Thursday, August 16, 2012

Recycling Tech From Big Industry

Petrochemicals derived from fossil fuels including coal, natural gas, and petroleum serve as feedstocks for numerous industrial processes and products. The plastic milk container you pulled out of the fridge this morning, the plastics in your car, the dyes used in the fabric of your clothing — all these were probably obtained from petrochemicals.

Not surprisingly, there are clean tech innovations that seek to reduce the use of virgin petrochemicals in various products.

A good example is US patent US8083064, “Sustainable Packaging for Consumer Products,” awarded to Emily Boswell and a team of co-inventors and assigned to The Procter & Gamble Company of Cincinnati, OH. This recent patent, issued on December 27, 2011, is found in the Recycling category of the patentECO Industry Index.

The invention’s abstract provides a summary:
“Disclosed herein is a sustainable article substantially free of virgin petroleum-based compounds that includes a container, a cap, and a label, each made from renewable and/or recycled materials. The article has a shelf life of at least two years, and is itself entirely recyclable. The container can include polyethylene, polyethylene terephthalate, or polypropylene. The cap can include polypropylene or polyethylene. The label can include polyethylene, polyethylene terephthalate, polypropylene, or paper.”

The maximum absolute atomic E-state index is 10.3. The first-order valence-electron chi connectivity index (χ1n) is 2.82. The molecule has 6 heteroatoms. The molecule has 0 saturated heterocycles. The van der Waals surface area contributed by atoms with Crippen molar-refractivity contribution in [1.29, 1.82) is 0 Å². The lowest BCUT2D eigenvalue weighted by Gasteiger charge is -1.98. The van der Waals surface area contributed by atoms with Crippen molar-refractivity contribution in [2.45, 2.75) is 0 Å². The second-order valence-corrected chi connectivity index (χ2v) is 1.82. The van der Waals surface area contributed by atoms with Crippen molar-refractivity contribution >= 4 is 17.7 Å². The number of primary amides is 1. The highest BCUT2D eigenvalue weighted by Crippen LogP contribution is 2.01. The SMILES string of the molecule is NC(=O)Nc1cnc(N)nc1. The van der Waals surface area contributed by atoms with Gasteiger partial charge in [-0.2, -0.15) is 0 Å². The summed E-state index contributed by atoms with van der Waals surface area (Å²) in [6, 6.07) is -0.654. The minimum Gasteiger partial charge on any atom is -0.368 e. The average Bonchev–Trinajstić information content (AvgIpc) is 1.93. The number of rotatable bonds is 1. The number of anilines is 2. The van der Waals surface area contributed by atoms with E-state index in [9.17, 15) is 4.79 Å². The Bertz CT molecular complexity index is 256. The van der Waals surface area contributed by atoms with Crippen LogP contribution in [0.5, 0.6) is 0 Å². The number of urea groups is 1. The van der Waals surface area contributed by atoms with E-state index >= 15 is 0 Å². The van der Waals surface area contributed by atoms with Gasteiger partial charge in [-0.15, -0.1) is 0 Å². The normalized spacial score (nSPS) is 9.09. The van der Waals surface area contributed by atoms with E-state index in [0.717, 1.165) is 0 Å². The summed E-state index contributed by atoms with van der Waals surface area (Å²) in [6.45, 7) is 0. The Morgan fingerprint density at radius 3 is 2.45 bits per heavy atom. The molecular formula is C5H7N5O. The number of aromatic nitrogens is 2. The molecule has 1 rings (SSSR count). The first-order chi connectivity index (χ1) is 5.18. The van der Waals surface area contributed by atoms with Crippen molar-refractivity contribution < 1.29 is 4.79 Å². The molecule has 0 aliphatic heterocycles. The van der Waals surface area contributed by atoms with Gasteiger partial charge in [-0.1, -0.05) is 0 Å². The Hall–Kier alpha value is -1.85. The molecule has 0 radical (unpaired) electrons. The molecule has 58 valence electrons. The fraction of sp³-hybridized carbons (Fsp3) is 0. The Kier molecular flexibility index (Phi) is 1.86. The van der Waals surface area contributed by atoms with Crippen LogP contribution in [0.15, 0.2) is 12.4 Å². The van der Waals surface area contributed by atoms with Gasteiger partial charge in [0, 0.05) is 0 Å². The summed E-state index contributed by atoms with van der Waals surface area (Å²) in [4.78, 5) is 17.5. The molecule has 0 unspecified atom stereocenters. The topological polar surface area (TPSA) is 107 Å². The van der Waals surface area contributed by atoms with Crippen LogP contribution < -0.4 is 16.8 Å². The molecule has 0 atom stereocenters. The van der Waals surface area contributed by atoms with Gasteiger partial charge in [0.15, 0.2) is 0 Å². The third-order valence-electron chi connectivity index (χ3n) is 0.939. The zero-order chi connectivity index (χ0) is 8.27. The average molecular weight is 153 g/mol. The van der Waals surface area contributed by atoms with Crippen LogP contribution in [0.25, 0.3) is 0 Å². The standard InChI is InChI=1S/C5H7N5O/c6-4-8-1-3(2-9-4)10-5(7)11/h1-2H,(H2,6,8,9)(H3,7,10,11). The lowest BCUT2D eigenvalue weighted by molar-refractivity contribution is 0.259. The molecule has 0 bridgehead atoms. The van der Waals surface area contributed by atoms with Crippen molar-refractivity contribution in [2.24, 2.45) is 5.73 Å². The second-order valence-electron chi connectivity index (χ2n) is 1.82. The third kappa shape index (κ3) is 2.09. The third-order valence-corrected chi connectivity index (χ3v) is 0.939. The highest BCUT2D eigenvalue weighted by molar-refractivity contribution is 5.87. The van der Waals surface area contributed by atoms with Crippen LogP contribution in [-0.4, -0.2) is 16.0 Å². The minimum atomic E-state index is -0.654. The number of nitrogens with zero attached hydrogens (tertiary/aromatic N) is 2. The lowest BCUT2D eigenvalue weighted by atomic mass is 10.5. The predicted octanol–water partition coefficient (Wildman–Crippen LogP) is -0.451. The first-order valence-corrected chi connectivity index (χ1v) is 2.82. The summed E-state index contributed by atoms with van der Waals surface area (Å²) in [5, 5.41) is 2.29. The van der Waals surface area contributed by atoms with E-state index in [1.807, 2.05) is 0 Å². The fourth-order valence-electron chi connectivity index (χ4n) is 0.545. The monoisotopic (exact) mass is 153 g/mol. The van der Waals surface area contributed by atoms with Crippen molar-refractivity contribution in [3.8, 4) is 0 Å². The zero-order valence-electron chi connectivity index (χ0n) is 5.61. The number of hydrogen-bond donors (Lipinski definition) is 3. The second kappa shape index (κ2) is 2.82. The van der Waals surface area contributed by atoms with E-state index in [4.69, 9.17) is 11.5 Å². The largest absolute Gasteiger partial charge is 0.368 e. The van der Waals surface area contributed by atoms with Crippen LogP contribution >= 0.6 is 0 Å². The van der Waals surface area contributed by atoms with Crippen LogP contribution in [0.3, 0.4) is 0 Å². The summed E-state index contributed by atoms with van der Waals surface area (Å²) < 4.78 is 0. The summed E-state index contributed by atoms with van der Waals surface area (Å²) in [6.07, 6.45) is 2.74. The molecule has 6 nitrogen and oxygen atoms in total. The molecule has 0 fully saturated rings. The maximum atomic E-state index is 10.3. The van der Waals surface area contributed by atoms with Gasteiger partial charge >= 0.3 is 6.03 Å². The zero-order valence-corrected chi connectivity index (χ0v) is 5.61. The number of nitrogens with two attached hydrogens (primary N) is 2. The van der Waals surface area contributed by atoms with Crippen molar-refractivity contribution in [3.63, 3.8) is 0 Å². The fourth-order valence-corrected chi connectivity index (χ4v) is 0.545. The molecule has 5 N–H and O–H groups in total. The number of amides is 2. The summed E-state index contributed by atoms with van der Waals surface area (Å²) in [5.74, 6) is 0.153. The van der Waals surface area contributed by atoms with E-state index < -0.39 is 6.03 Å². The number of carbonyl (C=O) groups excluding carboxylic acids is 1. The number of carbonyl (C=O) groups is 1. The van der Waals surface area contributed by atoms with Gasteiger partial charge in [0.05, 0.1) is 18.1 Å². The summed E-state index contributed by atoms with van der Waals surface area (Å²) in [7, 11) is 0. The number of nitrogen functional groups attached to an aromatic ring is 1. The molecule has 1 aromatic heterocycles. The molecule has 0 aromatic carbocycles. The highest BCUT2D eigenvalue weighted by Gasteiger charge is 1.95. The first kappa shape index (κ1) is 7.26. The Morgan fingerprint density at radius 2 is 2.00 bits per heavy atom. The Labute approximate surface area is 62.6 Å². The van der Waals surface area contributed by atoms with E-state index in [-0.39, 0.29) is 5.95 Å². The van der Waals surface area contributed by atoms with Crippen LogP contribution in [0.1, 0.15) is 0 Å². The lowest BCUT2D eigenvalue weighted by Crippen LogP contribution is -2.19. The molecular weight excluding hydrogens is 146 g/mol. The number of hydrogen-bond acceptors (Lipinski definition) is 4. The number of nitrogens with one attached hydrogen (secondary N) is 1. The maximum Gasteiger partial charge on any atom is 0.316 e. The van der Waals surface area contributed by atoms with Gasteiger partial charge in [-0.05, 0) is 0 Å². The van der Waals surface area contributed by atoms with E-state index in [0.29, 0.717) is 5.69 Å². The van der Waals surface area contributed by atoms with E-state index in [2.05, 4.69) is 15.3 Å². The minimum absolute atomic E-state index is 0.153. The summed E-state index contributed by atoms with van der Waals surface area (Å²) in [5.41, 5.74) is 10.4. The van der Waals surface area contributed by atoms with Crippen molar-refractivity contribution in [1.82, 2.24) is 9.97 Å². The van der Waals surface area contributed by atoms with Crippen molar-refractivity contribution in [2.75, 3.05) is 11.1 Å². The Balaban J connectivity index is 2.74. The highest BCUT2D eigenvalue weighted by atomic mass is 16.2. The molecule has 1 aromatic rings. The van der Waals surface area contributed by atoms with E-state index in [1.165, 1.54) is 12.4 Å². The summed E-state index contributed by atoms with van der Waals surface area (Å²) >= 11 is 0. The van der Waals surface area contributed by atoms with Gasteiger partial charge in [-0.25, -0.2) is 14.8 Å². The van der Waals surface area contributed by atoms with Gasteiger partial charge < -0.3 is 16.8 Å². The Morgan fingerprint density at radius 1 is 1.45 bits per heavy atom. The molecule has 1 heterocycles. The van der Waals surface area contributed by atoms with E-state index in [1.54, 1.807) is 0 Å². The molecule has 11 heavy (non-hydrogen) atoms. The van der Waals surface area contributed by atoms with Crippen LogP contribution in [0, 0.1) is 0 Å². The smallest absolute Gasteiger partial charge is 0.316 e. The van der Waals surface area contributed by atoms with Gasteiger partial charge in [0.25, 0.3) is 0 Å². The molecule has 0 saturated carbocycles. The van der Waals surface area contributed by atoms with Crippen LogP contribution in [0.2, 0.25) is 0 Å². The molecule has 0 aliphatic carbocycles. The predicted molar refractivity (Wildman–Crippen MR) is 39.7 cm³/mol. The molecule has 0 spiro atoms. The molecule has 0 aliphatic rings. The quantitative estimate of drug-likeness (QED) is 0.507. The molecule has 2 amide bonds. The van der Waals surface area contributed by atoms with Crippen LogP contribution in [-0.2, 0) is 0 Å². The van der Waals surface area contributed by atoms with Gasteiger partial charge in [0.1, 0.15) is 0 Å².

The inventors seek “to provide plastic packaging that is substantially free of virgin petroleum-based compounds, 100% sustainable, 100% recyclable, has a long-lasting shelf life, and that can minimize or eliminate contamination during recycling.”

This patent was issued from the USPTO’s Green Technology Pilot Program, which closed in mid-February 2012. To learn more about the report and the patents granted under it, go to Way Better Patents Discovery and Analysis Report.  P&G demonstrates a commitment to clean tech through this invention.

Image source: